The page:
There are a wide variety of work permits, including Labour Market Impact Assessment (“LMIA”) Work PermitsFree Trade Agreement (“FTA”) based Work PermitsStudent Work PermitsSpousal Work Permits, and many more categories. Various Work Permit Exemptions exist too. We can help determine which work permit pathway is best for you?

LMIA-Based Work Permit

Applying for a LMIA is a 2-step process.  First, the employer must obtain a positive LMIA Employment and Social Development Canada (“ESDC”) or Service Canada. A positive LMIA will state that hiring a foreign worker for a specific position would have a neutral or positive impact on the Canadian labour market?

ESDC/Service Canada will consider factors such as:

  • Would hiring the foreign worker result in jobs created or maintained?
  • Would skills or knowledge be transferred to Canadians?
  • Is there a shortage of workers for the specified occupation and location?
  • Is the employer offering prevailing market wages for the position?
  • Did the employer advertise or try to recruit in Canada for the position?
  • Is there is a labour dispute in process?
  • Has the employer made reasonable efforts to comply with conditions of a previously-issued LMIA?

Expedited 10 business day processing is available in limited circumstances.

Once a positive LMIA is issued, the foreign worker must use the LMIA to apply for a work permit.

FTA Based Work Permits

Canada has finalized several FTAs which includes countries and economic blocks such as the USA, Mexico, the EU, Korea and some other Asian as well as South and Central American countries.

Common FTA work permit categories include:

  • Professionals:  citizens of FTA countries who meet minimum academic or alternative credential requirements usually with pre-arranged employment in Canada.  (ex: accountants, computer systems analysts, graphic designers, engineers, lawyers, pharmacists, scientists and more depending on the FTA).
  • Intra-company Transferees (“ICT”): citizens of FTA countries who have
    • worked with an affiliate of the Canadian company for at least 1 year in the past 3 years; and
    • the position has been executive,  senior managerial, or required specialized knowledge.
  • Investors: citizens of FTA countries who have a “substantial investment” in an enterprise in Canada may obtain a work permit to develop or direct the business.  Though the investment must be “substantial”, there is no specified minimum.
  • Traders:  citizens of FTA countries who are engaged in “substantial trade” in goods and services between Canada and their home country may obtain a work permit to develop and direct the Canadian business.

Business visitors who meet specified criteria do not even require a work permit at all under NAFTA.

Student Work Permits

Students can usually work on the university or college campus where they are studying without a work permit (ex: teaching assistant, researcher, campus bookstore clerk, restaurant attendant, and more).

If you are enrolled and studying full time in a qualifying school, you may also be eligible to work off campus without a work permit for up to 20 hours per week during regular study periods and full time during scheduled breaks.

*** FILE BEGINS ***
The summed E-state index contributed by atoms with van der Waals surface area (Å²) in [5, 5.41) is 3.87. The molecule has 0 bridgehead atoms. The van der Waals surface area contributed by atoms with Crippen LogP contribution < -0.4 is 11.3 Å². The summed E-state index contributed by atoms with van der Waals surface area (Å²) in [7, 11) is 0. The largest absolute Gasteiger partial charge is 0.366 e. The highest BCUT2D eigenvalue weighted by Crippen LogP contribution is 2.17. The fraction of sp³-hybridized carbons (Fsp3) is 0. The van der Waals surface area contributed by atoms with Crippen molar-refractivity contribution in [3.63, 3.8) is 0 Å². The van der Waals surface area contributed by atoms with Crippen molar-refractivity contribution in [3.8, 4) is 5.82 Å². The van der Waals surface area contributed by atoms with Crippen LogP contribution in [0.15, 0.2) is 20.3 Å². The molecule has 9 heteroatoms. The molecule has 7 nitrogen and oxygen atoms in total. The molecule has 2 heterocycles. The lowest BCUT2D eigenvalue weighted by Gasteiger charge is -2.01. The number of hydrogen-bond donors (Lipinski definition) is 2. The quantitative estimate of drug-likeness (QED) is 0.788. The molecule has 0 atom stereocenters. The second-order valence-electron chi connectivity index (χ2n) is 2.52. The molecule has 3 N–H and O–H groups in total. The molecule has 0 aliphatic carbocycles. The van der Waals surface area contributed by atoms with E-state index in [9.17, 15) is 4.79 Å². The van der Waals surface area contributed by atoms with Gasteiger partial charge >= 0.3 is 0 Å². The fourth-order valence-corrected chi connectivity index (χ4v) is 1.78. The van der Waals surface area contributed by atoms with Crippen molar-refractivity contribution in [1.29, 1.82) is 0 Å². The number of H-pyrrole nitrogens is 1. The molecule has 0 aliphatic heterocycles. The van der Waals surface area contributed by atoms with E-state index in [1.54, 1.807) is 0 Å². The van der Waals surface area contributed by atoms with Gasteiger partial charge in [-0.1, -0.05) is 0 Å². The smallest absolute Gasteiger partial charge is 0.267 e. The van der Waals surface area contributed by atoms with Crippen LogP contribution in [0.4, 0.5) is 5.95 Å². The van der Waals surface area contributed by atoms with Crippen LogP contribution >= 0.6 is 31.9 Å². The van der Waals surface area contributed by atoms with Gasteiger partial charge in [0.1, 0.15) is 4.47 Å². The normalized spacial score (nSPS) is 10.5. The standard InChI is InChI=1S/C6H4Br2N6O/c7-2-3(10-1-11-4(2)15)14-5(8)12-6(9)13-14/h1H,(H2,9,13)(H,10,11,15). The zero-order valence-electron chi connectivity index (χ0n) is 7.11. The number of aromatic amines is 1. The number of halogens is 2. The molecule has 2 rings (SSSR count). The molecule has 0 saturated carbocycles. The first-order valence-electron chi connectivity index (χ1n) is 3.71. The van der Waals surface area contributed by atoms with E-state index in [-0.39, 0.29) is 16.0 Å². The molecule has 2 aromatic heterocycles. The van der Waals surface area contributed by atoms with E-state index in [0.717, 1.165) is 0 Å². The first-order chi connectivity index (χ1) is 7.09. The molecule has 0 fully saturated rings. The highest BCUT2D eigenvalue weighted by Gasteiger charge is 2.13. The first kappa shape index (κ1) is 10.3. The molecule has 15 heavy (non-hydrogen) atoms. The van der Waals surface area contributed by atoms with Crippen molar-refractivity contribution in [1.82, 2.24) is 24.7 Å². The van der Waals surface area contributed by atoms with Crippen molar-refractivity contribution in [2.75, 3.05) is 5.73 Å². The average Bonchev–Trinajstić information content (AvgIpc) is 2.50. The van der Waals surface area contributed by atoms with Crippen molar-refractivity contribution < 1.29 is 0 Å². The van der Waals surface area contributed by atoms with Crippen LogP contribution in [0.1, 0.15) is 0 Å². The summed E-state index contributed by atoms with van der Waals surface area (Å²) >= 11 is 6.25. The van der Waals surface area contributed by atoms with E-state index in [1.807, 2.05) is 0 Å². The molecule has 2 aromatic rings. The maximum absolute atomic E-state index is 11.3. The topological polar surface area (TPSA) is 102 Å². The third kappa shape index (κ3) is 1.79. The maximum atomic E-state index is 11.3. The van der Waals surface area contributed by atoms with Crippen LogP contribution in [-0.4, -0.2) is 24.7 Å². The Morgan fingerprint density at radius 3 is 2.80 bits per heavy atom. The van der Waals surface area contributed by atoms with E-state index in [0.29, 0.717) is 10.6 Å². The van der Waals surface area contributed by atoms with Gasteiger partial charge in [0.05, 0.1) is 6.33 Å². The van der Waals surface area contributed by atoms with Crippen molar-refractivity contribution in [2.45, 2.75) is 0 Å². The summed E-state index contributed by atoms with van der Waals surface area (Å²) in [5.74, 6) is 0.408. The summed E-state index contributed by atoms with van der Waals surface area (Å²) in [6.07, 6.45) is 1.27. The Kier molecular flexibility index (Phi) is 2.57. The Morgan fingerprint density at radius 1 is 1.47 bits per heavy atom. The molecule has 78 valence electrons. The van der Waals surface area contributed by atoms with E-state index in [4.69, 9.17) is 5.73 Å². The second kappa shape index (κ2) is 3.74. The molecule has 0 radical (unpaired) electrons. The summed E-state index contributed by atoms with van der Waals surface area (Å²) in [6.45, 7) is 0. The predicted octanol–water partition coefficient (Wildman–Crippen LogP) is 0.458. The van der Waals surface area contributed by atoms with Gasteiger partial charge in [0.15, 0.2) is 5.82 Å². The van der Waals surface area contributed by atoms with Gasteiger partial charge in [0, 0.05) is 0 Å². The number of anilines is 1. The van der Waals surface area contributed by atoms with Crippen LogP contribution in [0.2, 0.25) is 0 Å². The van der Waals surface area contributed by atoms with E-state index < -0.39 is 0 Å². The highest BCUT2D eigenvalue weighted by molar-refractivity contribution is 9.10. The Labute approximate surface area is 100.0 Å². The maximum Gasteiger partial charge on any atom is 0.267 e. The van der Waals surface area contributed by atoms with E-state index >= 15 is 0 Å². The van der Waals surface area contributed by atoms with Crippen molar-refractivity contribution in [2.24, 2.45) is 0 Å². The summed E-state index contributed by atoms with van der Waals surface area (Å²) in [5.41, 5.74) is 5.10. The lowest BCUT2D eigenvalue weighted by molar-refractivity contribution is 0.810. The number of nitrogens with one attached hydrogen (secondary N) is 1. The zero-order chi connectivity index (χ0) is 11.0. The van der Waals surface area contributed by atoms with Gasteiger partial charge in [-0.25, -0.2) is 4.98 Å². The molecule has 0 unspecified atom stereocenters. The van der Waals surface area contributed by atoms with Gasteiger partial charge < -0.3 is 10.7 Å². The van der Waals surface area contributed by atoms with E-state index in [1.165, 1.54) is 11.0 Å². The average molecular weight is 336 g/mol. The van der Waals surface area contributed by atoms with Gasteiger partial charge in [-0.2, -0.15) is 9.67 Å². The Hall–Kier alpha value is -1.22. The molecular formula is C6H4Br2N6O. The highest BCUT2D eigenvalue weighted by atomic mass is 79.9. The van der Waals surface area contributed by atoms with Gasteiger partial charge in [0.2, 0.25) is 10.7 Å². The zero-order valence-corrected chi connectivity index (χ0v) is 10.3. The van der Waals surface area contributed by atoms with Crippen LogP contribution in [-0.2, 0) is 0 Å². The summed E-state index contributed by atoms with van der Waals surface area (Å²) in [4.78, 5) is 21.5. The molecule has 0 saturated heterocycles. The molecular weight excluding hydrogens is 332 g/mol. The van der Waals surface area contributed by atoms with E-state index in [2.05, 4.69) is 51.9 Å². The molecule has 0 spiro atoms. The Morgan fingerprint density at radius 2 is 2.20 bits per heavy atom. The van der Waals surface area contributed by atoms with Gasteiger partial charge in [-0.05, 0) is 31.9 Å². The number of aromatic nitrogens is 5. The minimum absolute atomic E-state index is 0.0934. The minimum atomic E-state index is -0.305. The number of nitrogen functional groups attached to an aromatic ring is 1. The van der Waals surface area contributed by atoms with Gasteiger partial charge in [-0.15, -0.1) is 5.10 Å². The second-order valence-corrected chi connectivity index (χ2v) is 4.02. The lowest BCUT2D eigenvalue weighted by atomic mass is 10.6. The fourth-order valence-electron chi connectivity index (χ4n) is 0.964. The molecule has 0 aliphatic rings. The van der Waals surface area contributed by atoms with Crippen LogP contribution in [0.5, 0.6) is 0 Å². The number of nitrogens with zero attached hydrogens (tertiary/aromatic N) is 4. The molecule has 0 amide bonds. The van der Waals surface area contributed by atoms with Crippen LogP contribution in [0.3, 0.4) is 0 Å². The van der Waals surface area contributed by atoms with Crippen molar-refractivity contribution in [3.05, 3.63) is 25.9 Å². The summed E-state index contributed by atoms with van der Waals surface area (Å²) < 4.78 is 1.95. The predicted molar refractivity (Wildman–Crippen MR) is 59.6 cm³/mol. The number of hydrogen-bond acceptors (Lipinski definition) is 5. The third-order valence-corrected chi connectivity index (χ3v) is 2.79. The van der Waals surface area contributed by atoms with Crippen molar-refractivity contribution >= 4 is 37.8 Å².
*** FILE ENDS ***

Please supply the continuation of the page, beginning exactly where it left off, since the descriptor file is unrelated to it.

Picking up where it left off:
Graduates of qualifying Canadian schools may be eligible for an open work permit for up to 3 years depending on the program of study and duration of study.  There are strict time limits for applying for such a work permit.

Spousal Work Permits

If you are married or have been living with a common law partner for at least 1 year, you may be eligible to apply for an open work permit based on your spouse/common law partner’s eligible work permit, study permit or work permit exemption. If your spouse or common law partner is sponsoring you for permanent resident status from within Canada, you may also be eligible to apply for an open work permit.

Other Work Permits

Additional to the above types of work permits, there are still other types of work permits that may be available. For example, Canada has agreements with many countries which allow their citizens, usually between the age of 18 to 35, to obtain work permits through those agreements.   Each country has varying options and eligibility, but the main categories are:

  • Working Holiday:  This is the most flexible: allows you to work for any employer, in any occupation;
  • Young Professionals: This is specific to an employer and occupation;
  • International Coop:  This is specific to an employer to work in an occupation related to your studies.

Work Permit Exempt Activities

Some activities may not even require a work permit; for example, religious workers who are preaching, teaching, or counseling in spiritual matters do not usually require a work permit.  Other examples include certain business visitors, performing artists, and guest speakers.

Pitfalls to Avoid

There are numerous traps and pitfalls you may encounter while applying for a work permit. Foreign workers and Canadian companies alike could face serious repercussions for both inadvertent and deliberate non-compliance with immigration laws.  Important issues include: working illegally, misrepresenting or withholding material facts, implications of leaving Canada during renewal processing, renewal limitations, and bans on returning to Canada. At Lowe & Company, we are well acquainted with the numerous work permit and authorizations available. We can lead you through your options and the crucial considerations involved.